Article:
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How Georgia Lawmakers Worked to Ensure Access to a Quality Education for All Students

• ExcelinEd

Today’s piece is cross-posted from ExcelinEd’s reform news section.

State Actions - GA - UPDATED

The Georgia Legislature met from January 12 to April 2, 2015, and considered many types of education reform during their three-month session. ExcelinEd commends Georgia Governor Nathan Deal, Representative Buzz Brockway, Representative Mark Hamilton and the entire Georgia Assembly for their leadership in building a strong foundation for education reform in the state. Below is a summary of Georgia’s efforts to advance reform during the 2015 legislative session.

2015-06-03 Georgia Session Wrap-Up PL Quote GraphicA-F SCHOOL GRADING
On April 21, Governor Deal signed into law SB 133 and SR 287, the A-F School Grading and Opportunity School District (OSD) legislative package. SB 133 enacts A-F School Grading in statute, providing a clear and transparent measure of school performance now used by 16 states. The OSD established is based on similar state intervention districts in Louisiana and Tennessee. Schools earning an “F” for at least three consecutive years will be eligible for the OSD and will remain in the OSD for five to 10 years. Per the provisions in SR 287, the OSD is subject to a statewide ballot referendum in November 2016.

In early May, Governor Deal signed into law SB 89, the Student Data Privacy, Accessibility and Transparency Act, based on ExcelinEd’s model bill language. The legislation passed unanimously in both chambers and is the nation’s most comprehensive student data privacy bill. It strikes a balance between safeguarding student data and ensuring that educators, parents and policymakers have appropriate access to the information they need to drive student improvement and achievement. The law gives parents access to their child’s education record, avoids the unnecessary collection of data that does not belong in that record, requires a data security plan for the state data system, prohibits technology providers working with schools from selling personal information about students or using it for targeted advertising, and provides for the designation of a Chief Privacy Officer.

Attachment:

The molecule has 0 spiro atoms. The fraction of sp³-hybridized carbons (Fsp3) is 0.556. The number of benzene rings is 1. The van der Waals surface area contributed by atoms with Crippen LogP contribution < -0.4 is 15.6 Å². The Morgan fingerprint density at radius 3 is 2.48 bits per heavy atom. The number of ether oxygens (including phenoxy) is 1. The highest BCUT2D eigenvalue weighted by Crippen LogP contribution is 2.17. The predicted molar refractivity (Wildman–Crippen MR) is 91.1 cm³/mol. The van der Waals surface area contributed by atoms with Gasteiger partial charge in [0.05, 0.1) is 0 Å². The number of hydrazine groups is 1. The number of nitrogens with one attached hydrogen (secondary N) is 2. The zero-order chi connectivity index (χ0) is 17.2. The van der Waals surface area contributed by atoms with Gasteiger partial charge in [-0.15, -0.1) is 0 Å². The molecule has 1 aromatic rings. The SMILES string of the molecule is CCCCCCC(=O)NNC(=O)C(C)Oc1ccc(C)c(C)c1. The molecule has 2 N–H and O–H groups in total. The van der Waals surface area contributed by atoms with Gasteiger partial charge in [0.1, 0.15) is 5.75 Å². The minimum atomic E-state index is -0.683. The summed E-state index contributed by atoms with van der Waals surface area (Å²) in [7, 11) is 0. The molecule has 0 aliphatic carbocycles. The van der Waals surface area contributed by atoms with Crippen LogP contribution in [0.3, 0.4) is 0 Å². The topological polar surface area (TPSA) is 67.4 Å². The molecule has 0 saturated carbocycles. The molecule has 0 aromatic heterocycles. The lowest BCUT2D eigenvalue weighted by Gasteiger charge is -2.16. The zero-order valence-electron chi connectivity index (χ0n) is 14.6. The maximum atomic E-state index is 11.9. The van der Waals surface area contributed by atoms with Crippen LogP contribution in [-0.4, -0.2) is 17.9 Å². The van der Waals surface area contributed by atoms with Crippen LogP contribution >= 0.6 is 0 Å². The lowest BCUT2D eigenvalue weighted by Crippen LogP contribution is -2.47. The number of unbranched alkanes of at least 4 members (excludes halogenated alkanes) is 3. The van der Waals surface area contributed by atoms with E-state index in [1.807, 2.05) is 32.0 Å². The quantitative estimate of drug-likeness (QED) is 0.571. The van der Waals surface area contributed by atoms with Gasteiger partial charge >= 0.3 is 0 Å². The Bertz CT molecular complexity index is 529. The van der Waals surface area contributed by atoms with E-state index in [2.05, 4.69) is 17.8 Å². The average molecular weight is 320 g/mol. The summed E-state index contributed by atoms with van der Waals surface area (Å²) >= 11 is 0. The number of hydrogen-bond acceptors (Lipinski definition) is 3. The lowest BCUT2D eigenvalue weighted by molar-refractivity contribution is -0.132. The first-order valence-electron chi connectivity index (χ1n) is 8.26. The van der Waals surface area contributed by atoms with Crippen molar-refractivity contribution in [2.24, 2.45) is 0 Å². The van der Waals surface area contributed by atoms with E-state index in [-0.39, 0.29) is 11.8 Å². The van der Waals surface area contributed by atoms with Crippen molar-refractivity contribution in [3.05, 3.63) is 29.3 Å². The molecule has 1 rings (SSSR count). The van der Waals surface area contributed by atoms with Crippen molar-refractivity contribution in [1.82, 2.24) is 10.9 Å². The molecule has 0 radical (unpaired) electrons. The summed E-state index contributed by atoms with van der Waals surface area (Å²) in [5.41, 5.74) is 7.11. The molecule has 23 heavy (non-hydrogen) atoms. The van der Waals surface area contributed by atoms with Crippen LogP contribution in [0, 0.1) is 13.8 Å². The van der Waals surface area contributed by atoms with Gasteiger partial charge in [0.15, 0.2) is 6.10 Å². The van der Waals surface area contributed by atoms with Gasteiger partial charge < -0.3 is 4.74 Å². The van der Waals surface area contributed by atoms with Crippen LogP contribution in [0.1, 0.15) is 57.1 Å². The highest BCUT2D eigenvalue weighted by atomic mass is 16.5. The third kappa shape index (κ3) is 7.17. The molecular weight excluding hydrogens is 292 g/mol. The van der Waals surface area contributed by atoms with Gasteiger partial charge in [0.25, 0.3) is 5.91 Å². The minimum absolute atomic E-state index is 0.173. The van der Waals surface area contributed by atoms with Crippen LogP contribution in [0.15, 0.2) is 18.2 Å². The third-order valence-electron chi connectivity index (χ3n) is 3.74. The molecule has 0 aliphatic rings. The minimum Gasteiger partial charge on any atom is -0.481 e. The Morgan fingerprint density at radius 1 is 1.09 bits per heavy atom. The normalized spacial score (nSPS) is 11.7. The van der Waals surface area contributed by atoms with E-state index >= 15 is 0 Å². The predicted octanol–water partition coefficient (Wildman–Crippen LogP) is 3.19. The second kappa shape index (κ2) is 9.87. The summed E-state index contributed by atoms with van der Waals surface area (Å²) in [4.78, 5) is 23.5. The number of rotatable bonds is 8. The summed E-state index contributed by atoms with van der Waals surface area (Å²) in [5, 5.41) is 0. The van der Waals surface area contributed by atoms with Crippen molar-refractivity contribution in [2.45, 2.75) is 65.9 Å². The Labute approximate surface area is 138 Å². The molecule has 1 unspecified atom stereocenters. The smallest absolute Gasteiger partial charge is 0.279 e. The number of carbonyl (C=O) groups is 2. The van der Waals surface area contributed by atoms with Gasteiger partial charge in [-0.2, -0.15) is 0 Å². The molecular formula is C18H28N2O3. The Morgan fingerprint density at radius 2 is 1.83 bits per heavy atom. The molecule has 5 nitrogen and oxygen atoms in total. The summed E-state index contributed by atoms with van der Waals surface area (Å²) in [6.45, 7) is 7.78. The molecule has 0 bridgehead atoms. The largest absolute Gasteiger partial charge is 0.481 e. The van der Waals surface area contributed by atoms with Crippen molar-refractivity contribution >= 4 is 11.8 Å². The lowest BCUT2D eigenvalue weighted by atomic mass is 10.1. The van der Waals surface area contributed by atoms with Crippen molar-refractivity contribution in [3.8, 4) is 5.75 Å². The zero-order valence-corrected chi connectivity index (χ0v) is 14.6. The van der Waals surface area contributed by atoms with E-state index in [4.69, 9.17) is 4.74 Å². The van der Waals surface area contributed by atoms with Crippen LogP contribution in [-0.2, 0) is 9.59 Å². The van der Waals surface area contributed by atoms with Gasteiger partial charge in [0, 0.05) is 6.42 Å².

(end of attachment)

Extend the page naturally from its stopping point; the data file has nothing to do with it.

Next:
Georgia made significant progress on a universal Education Savings Account program this session (HB 243/SB 116), which would allow parents to direct their child’s funding to the schools, courses, programs and services of their choice – including tuition and fees, curriculum materials, tutoring, online learning, dual enrollment and licensed services like therapy for students with disabilities. HB 243 passed the House Ways and Means Committee in March, and SB 116 was amended with the ESA language after passing the Senate. Either bill, or both, can be picked up from their current point in 2016, the second year of the two-year session.

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